A fear of disease-causing "miasmas" from rotting corpses lead to
designating new cemeteries on the outskirts of Paris, in the fashion of
the Greeks and Romans. These include Pere Lachaise. The fear of the
stench from the mass grave of Saints Innocents lead to the removal of
human remains and was performed on winter nights over a two year
period, from 1785-1787. These bones were placed in the Catacombes
--named after the Roman catacombs, though these were simply
abandoned quarries once populated by thieves--and were sorted and
stacked neatly by type, just like in the Imperial City. The transfer of
other urban cemeteries to the Catacombes occured until the 1870s;
it currently hold the remains of six million Parisians. The Catacombs
became a popular novelty for the old nobility who held dinner parties
and picnics there.
In 1864, Haussmann and his team of engineers decided the best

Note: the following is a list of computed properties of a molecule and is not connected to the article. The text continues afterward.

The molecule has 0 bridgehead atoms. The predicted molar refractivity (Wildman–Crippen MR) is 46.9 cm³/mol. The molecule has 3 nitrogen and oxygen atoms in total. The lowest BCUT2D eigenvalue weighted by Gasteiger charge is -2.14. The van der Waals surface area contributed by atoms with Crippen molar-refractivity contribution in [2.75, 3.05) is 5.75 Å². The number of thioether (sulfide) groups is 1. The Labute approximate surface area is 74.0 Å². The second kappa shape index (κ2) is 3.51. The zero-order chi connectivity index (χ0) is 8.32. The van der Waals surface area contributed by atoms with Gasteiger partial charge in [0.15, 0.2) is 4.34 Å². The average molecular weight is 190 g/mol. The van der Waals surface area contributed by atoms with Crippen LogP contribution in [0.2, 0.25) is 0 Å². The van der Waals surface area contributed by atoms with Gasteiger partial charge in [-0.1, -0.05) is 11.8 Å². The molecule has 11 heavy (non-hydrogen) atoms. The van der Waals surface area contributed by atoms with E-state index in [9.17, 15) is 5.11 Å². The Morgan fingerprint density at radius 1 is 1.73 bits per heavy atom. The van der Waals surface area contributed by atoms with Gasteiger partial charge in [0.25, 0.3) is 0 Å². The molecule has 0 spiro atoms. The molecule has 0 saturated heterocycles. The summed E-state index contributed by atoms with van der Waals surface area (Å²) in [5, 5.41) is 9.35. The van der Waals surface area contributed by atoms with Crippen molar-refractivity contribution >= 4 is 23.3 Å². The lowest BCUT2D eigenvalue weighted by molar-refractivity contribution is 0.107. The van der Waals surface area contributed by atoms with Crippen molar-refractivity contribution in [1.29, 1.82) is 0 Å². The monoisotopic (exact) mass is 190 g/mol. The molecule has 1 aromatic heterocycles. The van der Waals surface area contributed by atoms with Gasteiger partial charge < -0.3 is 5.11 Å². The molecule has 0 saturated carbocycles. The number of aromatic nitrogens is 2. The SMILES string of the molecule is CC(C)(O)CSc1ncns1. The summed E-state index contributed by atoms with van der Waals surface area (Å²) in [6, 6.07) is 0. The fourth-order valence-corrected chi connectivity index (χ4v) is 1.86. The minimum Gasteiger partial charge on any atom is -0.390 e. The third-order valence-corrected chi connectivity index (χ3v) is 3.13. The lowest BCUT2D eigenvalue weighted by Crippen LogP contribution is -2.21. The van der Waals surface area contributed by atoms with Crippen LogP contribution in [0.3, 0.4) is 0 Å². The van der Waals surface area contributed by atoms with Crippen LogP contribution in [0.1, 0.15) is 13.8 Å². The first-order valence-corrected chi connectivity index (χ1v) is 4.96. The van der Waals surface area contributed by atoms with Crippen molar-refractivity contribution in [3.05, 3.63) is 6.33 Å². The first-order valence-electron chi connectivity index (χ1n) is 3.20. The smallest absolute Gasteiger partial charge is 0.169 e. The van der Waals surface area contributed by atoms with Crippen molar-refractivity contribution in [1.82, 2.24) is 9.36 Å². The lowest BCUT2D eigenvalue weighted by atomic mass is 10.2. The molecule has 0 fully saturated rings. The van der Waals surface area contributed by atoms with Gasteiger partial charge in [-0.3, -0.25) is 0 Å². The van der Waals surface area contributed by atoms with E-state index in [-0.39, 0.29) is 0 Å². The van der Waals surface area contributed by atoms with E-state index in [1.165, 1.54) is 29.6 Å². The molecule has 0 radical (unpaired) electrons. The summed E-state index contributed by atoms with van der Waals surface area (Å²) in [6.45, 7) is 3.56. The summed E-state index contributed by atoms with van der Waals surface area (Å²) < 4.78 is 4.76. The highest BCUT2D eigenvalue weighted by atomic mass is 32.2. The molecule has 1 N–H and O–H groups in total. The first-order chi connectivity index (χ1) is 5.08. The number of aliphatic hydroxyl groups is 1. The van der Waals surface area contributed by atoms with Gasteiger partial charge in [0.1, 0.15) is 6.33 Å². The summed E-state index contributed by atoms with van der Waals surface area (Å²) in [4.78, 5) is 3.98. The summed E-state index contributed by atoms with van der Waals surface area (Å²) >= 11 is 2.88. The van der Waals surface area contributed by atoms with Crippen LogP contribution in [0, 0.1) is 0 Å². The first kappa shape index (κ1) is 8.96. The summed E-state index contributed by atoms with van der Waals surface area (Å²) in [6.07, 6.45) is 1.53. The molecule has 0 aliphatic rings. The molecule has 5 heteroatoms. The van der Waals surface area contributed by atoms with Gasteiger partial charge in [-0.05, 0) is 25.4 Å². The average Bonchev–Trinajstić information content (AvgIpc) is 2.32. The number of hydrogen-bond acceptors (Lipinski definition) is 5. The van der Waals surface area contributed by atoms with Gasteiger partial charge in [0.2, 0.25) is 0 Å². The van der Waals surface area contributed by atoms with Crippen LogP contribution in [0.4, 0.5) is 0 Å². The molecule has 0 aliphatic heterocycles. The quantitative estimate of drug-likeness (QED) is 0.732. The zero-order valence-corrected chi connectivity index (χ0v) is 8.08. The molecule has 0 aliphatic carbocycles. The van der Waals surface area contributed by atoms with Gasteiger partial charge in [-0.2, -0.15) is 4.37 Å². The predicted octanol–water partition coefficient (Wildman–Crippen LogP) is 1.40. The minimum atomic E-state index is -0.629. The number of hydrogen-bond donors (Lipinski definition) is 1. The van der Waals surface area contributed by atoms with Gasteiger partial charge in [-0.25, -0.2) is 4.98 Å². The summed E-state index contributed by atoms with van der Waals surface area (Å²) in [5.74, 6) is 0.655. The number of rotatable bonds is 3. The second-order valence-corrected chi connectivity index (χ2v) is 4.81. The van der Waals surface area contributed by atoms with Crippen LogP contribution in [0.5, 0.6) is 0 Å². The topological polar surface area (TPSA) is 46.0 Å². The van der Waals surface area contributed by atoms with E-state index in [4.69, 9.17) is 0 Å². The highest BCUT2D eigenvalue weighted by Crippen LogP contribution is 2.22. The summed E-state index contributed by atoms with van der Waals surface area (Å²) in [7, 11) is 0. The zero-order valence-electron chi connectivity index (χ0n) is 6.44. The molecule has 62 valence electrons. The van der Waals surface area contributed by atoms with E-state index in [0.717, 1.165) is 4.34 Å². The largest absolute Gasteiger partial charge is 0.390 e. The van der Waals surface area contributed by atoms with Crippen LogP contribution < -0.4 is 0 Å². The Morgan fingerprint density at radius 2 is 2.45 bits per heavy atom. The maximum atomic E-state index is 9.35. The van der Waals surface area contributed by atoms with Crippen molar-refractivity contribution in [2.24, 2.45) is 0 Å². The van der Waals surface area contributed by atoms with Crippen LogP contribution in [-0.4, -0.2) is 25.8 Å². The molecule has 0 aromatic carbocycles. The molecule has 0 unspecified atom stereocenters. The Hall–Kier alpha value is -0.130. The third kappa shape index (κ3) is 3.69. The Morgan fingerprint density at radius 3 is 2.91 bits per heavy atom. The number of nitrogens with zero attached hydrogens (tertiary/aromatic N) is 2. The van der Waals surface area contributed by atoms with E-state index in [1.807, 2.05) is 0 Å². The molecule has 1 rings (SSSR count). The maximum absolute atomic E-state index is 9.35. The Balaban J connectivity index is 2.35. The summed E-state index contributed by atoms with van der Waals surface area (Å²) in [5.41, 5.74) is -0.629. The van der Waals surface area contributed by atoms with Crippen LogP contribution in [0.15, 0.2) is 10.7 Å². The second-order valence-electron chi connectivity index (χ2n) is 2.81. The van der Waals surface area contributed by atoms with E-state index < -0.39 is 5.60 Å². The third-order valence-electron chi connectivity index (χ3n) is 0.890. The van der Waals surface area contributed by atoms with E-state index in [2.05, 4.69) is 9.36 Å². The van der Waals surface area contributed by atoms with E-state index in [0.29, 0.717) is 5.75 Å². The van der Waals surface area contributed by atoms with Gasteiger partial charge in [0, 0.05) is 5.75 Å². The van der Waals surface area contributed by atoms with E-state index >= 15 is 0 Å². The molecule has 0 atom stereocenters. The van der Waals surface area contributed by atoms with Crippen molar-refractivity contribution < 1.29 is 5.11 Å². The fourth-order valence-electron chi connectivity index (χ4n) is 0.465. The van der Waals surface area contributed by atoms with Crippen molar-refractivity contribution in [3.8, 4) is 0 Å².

solution for the overcrowded cemeteries was mechanical: to develop
one large cemetery for all of Paris at Mery-sur-Oise connected by a
special railway. This funerary line would connect to the three other
principal, overcrowded cemeteries: Napoleon I's Montmartre, Pere
Lachaise and Montparnasse. As Saalman puts it, "Insensitive to
the negative psychological overtones of his 'iron horse express to the
grave' conception, Haussmann found himself unprepared for the
popular outcry his proposal raised, and nothing became of it."
Nadar's photo-recreation of the emptying of urban cemetaries, 1861.
The exposure required 20 minutes due to the lighting conditions
so a mannequinwas used.
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